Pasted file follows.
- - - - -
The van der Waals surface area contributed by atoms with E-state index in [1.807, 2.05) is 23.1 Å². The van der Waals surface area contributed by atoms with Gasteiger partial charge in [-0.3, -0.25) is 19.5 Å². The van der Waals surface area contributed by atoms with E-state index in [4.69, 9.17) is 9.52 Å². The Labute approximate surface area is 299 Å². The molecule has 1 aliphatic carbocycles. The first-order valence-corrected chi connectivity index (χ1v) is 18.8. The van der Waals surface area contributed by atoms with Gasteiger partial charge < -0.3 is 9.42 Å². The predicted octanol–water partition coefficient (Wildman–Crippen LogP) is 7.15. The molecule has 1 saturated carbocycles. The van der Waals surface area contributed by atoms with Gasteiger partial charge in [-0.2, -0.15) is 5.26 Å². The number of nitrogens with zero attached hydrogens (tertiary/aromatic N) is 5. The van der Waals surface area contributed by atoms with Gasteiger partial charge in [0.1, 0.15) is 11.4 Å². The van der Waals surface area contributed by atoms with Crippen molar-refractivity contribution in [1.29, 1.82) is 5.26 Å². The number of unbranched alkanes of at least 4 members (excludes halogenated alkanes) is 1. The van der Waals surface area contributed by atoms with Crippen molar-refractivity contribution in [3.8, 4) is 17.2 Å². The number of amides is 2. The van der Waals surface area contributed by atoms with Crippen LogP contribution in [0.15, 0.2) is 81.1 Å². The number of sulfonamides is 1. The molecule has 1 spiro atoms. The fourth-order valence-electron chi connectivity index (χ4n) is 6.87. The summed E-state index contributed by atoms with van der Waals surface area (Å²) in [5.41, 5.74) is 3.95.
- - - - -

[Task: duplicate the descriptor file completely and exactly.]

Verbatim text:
The van der Waals surface area contributed by atoms with E-state index in [1.807, 2.05) is 23.1 Å². The van der Waals surface area contributed by atoms with Gasteiger partial charge in [-0.3, -0.25) is 19.5 Å². The van der Waals surface area contributed by atoms with E-state index in [4.69, 9.17) is 9.52 Å². The Labute approximate surface area is 299 Å². The molecule has 1 aliphatic carbocycles. The first-order valence-corrected chi connectivity index (χ1v) is 18.8. The van der Waals surface area contributed by atoms with Gasteiger partial charge < -0.3 is 9.42 Å². The predicted octanol–water partition coefficient (Wildman–Crippen LogP) is 7.15. The molecule has 1 saturated carbocycles. The van der Waals surface area contributed by atoms with Gasteiger partial charge in [-0.2, -0.15) is 5.26 Å². The number of nitrogens with zero attached hydrogens (tertiary/aromatic N) is 5. The van der Waals surface area contributed by atoms with Gasteiger partial charge in [0.1, 0.15) is 11.4 Å². The van der Waals surface area contributed by atoms with Crippen molar-refractivity contribution in [1.29, 1.82) is 5.26 Å². The number of unbranched alkanes of at least 4 members (excludes halogenated alkanes) is 1. The van der Waals surface area contributed by atoms with Crippen molar-refractivity contribution in [3.8, 4) is 17.2 Å². The number of amides is 2. The van der Waals surface area contributed by atoms with Crippen LogP contribution in [0.15, 0.2) is 81.1 Å². The number of sulfonamides is 1. The molecule has 1 spiro atoms. The fourth-order valence-electron chi connectivity index (χ4n) is 6.87. The summed E-state index contributed by atoms with van der Waals surface area (Å²) in [5.41, 5.74) is 3.95.